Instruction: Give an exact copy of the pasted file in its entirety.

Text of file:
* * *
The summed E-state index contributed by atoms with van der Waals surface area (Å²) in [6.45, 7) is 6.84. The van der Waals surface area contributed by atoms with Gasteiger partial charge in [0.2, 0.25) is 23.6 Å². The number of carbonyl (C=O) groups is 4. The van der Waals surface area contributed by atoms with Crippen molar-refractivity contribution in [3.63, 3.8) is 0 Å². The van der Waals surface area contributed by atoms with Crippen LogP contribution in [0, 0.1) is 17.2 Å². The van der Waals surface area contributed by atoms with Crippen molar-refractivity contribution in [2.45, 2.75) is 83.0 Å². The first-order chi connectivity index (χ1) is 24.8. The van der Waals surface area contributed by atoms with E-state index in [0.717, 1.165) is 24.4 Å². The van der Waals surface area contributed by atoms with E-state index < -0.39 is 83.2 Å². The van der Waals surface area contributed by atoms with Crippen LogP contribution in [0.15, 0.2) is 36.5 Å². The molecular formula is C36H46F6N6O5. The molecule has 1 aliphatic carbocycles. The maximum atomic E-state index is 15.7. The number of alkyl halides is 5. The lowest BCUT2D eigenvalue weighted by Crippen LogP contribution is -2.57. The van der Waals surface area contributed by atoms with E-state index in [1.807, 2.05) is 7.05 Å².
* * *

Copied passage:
The summed E-state index contributed by atoms with van der Waals surface area (Å²) in [6.45, 7) is 6.84. The van der Waals surface area contributed by atoms with Gasteiger partial charge in [0.2, 0.25) is 23.6 Å². The number of carbonyl (C=O) groups is 4. The van der Waals surface area contributed by atoms with Crippen molar-refractivity contribution in [3.63, 3.8) is 0 Å². The van der Waals surface area contributed by atoms with Crippen LogP contribution in [0, 0.1) is 17.2 Å². The van der Waals surface area contributed by atoms with Crippen molar-refractivity contribution in [2.45, 2.75) is 83.0 Å². The first-order chi connectivity index (χ1) is 24.8. The van der Waals surface area contributed by atoms with E-state index in [0.717, 1.165) is 24.4 Å². The van der Waals surface area contributed by atoms with E-state index < -0.39 is 83.2 Å². The van der Waals surface area contributed by atoms with Crippen LogP contribution in [0.15, 0.2) is 36.5 Å². The molecular formula is C36H46F6N6O5. The molecule has 1 aliphatic carbocycles. The maximum atomic E-state index is 15.7. The number of alkyl halides is 5. The lowest BCUT2D eigenvalue weighted by Crippen LogP contribution is -2.57. The van der Waals surface area contributed by atoms with E-state index in [1.807, 2.05) is 7.05 Å².